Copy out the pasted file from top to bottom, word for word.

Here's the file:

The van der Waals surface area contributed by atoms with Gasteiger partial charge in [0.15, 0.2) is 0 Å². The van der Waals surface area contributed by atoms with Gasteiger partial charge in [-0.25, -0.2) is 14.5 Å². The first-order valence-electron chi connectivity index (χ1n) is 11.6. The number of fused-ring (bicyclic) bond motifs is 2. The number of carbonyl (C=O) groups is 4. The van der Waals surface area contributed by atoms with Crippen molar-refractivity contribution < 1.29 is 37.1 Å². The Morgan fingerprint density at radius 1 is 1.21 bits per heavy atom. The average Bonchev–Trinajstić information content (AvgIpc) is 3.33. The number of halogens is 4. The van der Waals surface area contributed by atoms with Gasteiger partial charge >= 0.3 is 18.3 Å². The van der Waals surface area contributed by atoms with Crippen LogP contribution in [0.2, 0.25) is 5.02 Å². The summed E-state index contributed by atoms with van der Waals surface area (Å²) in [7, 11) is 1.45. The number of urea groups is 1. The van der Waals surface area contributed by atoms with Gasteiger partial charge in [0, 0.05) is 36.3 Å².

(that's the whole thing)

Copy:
The van der Waals surface area contributed by atoms with Gasteiger partial charge in [0.15, 0.2) is 0 Å². The van der Waals surface area contributed by atoms with Gasteiger partial charge in [-0.25, -0.2) is 14.5 Å². The first-order valence-electron chi connectivity index (χ1n) is 11.6. The number of fused-ring (bicyclic) bond motifs is 2. The number of carbonyl (C=O) groups is 4. The van der Waals surface area contributed by atoms with Crippen molar-refractivity contribution < 1.29 is 37.1 Å². The Morgan fingerprint density at radius 1 is 1.21 bits per heavy atom. The average Bonchev–Trinajstić information content (AvgIpc) is 3.33. The number of halogens is 4. The van der Waals surface area contributed by atoms with Gasteiger partial charge >= 0.3 is 18.3 Å². The van der Waals surface area contributed by atoms with Crippen LogP contribution in [0.2, 0.25) is 5.02 Å². The summed E-state index contributed by atoms with van der Waals surface area (Å²) in [7, 11) is 1.45. The number of urea groups is 1. The van der Waals surface area contributed by atoms with Gasteiger partial charge in [0, 0.05) is 36.3 Å².